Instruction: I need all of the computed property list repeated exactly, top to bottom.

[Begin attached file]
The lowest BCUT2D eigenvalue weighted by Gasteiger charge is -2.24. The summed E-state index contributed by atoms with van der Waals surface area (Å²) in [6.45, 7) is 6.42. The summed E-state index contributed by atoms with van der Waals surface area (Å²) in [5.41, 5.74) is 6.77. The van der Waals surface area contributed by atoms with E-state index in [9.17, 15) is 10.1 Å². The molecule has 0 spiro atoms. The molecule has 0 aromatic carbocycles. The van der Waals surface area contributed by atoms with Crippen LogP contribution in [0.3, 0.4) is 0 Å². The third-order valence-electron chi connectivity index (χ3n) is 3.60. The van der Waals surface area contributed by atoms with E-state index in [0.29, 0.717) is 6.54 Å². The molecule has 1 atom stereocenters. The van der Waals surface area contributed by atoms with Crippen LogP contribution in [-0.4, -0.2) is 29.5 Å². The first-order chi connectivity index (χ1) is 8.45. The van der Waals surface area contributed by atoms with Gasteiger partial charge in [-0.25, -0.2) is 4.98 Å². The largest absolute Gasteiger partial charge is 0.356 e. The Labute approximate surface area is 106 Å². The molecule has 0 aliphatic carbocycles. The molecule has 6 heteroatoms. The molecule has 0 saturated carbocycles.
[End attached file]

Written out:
The lowest BCUT2D eigenvalue weighted by Gasteiger charge is -2.24. The summed E-state index contributed by atoms with van der Waals surface area (Å²) in [6.45, 7) is 6.42. The summed E-state index contributed by atoms with van der Waals surface area (Å²) in [5.41, 5.74) is 6.77. The van der Waals surface area contributed by atoms with E-state index in [9.17, 15) is 10.1 Å². The molecule has 0 spiro atoms. The molecule has 0 aromatic carbocycles. The van der Waals surface area contributed by atoms with Crippen LogP contribution in [0.3, 0.4) is 0 Å². The third-order valence-electron chi connectivity index (χ3n) is 3.60. The van der Waals surface area contributed by atoms with E-state index in [0.29, 0.717) is 6.54 Å². The molecule has 1 atom stereocenters. The van der Waals surface area contributed by atoms with Crippen LogP contribution in [-0.4, -0.2) is 29.5 Å². The first-order chi connectivity index (χ1) is 8.45. The van der Waals surface area contributed by atoms with Gasteiger partial charge in [-0.25, -0.2) is 4.98 Å². The largest absolute Gasteiger partial charge is 0.356 e. The Labute approximate surface area is 106 Å². The molecule has 0 aliphatic carbocycles. The molecule has 6 heteroatoms. The molecule has 0 saturated carbocycles.